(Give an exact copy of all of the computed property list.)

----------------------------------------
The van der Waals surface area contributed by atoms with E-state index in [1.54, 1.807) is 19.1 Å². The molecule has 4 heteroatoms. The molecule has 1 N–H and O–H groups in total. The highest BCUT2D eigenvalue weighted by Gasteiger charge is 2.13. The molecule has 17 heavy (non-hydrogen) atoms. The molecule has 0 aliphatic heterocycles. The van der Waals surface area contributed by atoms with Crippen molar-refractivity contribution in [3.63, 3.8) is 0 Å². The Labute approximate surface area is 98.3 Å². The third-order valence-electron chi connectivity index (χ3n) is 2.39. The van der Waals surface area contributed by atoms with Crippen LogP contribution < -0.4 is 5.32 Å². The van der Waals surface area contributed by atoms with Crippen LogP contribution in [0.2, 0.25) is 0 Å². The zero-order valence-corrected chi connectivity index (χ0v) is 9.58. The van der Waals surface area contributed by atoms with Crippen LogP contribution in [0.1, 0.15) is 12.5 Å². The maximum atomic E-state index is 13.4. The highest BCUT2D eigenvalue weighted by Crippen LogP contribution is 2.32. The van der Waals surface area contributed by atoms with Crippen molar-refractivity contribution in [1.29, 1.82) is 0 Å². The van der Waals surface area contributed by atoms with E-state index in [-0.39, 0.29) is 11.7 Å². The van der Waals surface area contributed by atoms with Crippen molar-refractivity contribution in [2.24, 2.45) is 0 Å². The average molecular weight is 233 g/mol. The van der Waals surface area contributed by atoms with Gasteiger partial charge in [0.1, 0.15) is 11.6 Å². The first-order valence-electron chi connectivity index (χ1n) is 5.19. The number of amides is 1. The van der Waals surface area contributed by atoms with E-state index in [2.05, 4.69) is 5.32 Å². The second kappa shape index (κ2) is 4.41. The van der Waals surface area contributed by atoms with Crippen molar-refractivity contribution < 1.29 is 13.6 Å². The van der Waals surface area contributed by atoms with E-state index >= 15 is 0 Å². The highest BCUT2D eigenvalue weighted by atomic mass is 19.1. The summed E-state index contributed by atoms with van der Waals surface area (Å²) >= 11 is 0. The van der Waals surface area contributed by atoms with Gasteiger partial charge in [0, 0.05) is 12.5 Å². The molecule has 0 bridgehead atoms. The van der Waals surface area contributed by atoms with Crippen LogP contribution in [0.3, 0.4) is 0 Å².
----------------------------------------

The van der Waals surface area contributed by atoms with E-state index in [1.54, 1.807) is 19.1 Å². The molecule has 4 heteroatoms. The molecule has 1 N–H and O–H groups in total. The highest BCUT2D eigenvalue weighted by Gasteiger charge is 2.13. The molecule has 17 heavy (non-hydrogen) atoms. The molecule has 0 aliphatic heterocycles. The van der Waals surface area contributed by atoms with Crippen molar-refractivity contribution in [3.63, 3.8) is 0 Å². The Labute approximate surface area is 98.3 Å². The third-order valence-electron chi connectivity index (χ3n) is 2.39. The van der Waals surface area contributed by atoms with Crippen LogP contribution < -0.4 is 5.32 Å². The van der Waals surface area contributed by atoms with Crippen LogP contribution in [0.2, 0.25) is 0 Å². The zero-order valence-corrected chi connectivity index (χ0v) is 9.58. The van der Waals surface area contributed by atoms with Crippen LogP contribution in [0.1, 0.15) is 12.5 Å². The maximum atomic E-state index is 13.4. The highest BCUT2D eigenvalue weighted by Crippen LogP contribution is 2.32. The van der Waals surface area contributed by atoms with Crippen molar-refractivity contribution in [1.29, 1.82) is 0 Å². The van der Waals surface area contributed by atoms with E-state index in [-0.39, 0.29) is 11.7 Å². The van der Waals surface area contributed by atoms with Crippen molar-refractivity contribution in [2.24, 2.45) is 0 Å². The average molecular weight is 233 g/mol. The van der Waals surface area contributed by atoms with Gasteiger partial charge in [0.1, 0.15) is 11.6 Å². The first-order valence-electron chi connectivity index (χ1n) is 5.19. The number of amides is 1. The van der Waals surface area contributed by atoms with E-state index in [2.05, 4.69) is 5.32 Å². The second kappa shape index (κ2) is 4.41. The van der Waals surface area contributed by atoms with Crippen molar-refractivity contribution < 1.29 is 13.6 Å². The van der Waals surface area contributed by atoms with E-state index >= 15 is 0 Å². The highest BCUT2D eigenvalue weighted by atomic mass is 19.1. The summed E-state index contributed by atoms with van der Waals surface area (Å²) >= 11 is 0. The van der Waals surface area contributed by atoms with Gasteiger partial charge in [0, 0.05) is 12.5 Å². The molecule has 0 bridgehead atoms. The van der Waals surface area contributed by atoms with Crippen LogP contribution in [0.3, 0.4) is 0 Å².